Swiss army helicopters have been drafted in to airlift water to thousands of thirsty farm animals sweltering under this summer's soaring temperatures in the country's Alpine meadows.
Lower rainfall this year forced farmers to call on the army to swoop in with much-needed refreshments for their animals and prevent a drought causing feed shortages later in the year.
A two-week operation is now under way with Super Puma helicopters flying to refill the near-empty reservoirs used by farmers for their cows, whose milk is often used to make Gruyere cheese, and other animals such as pigs and goats.
"There's been a huge shortage of water this year," said Frederic Menetrey, director of agriculture in the canton of Fribourg. "It has a big impact on the pastures, breeding but also lowland agriculture."
Without the emergency water supply, the animals would have to be brought down from their elevated fields to graze in lowlands, where normally their winter hay is produced during the summer months.
"They will eat the hay that was supposed to be eaten during the winter, so the situation will get worse later in the year," Menetrey told Reuters.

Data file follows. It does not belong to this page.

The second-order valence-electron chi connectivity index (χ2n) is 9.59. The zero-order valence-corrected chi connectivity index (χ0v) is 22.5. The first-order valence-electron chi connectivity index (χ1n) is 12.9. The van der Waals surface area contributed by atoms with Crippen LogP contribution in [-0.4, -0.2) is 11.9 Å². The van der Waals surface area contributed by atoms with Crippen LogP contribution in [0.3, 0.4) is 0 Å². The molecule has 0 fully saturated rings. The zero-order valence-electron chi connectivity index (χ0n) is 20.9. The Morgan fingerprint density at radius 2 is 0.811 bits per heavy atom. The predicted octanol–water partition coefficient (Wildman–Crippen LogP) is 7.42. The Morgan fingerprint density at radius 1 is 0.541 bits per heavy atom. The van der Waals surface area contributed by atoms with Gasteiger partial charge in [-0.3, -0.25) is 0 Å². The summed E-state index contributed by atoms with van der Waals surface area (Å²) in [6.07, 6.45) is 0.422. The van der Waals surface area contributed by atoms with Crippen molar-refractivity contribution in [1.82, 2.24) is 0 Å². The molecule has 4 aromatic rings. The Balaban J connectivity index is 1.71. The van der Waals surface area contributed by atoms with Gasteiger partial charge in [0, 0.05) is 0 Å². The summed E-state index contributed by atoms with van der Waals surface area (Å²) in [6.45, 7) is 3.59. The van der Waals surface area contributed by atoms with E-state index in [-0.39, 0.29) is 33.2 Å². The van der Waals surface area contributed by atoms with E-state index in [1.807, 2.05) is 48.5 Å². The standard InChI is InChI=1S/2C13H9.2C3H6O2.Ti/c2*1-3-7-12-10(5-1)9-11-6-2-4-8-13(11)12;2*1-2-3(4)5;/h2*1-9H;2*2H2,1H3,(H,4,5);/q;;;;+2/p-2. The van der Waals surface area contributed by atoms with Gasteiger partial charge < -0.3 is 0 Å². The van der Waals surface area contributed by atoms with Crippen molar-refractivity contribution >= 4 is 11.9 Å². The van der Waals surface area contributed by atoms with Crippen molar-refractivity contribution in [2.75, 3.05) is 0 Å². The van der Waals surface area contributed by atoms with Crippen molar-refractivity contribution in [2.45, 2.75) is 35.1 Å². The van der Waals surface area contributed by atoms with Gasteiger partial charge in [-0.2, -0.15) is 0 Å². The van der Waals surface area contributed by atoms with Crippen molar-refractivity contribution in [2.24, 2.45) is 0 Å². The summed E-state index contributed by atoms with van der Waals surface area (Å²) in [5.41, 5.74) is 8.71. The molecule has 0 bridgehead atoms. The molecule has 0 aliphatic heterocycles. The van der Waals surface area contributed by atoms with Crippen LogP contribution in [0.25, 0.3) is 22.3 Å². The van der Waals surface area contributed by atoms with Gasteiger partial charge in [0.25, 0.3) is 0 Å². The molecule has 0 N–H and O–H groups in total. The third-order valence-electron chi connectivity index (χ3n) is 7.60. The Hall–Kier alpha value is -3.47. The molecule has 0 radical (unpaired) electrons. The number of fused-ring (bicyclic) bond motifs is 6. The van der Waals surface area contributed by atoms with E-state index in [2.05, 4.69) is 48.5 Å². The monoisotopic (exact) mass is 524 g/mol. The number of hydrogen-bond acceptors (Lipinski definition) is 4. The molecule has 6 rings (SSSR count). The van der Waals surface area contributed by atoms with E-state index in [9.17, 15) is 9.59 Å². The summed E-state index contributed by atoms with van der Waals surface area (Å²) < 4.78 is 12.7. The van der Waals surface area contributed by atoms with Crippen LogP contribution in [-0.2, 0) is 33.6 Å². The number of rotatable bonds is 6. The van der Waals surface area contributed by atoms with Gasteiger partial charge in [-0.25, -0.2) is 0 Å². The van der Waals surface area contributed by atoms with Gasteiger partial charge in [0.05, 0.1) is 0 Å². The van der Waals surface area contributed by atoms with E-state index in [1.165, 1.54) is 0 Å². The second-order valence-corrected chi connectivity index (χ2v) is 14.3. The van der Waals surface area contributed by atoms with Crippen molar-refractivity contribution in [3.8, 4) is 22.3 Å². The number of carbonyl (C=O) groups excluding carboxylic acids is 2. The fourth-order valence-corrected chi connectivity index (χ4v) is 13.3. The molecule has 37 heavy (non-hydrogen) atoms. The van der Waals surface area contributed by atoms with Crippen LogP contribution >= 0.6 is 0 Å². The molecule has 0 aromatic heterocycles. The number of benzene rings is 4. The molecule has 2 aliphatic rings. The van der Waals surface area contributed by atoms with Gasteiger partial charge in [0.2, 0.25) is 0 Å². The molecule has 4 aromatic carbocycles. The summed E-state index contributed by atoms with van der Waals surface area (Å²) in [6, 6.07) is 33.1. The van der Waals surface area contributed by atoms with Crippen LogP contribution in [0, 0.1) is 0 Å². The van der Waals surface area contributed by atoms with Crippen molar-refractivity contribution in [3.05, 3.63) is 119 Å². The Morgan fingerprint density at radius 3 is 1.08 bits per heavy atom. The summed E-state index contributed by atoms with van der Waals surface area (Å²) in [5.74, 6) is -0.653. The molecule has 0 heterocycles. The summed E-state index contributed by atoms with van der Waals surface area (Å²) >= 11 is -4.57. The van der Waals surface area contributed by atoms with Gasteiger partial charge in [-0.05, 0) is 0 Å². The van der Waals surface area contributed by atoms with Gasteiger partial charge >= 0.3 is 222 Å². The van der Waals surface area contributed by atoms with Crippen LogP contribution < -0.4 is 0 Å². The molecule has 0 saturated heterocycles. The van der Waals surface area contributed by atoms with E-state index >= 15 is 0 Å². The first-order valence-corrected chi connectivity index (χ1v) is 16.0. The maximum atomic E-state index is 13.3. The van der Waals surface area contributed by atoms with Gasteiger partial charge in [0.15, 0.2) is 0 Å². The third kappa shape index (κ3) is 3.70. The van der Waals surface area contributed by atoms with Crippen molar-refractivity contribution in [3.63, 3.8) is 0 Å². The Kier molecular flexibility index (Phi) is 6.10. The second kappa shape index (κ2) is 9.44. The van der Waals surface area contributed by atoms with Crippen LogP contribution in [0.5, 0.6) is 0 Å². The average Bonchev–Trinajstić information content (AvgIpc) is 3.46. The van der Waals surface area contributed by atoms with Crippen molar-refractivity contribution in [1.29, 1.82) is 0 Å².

Farmer Jacques Ruffieux, whose 130 cattle need 10,000 litres (2,640 U.S. gallons) of water per day, said it had been a painful year marked by very little rain.
"Since June 27, we only had 30 litres, it's nothing," said the farmer, adding the army arrived just in time.
"We were a day and half from not having anything at all, it was very close," he said.
Swiss territorial army commander Mathias Tuescher said six helicopters had been mobilised for the effort, which will run until Aug. 19.
Overall some 400,000 tonnes of water could be dropped by the helicopters into the reservoirs, he said, with 1.5 tonnes delivered each trip.
The operation was also carried during the droughts of 2015 and 2018.
"With global warming, there is a probability that this kind of mission would be more frequent in the future," he said. (Reporting by Cecile Mantovani and Denis Balibouse, Writing by John Revill; Editing by Alex Richardson)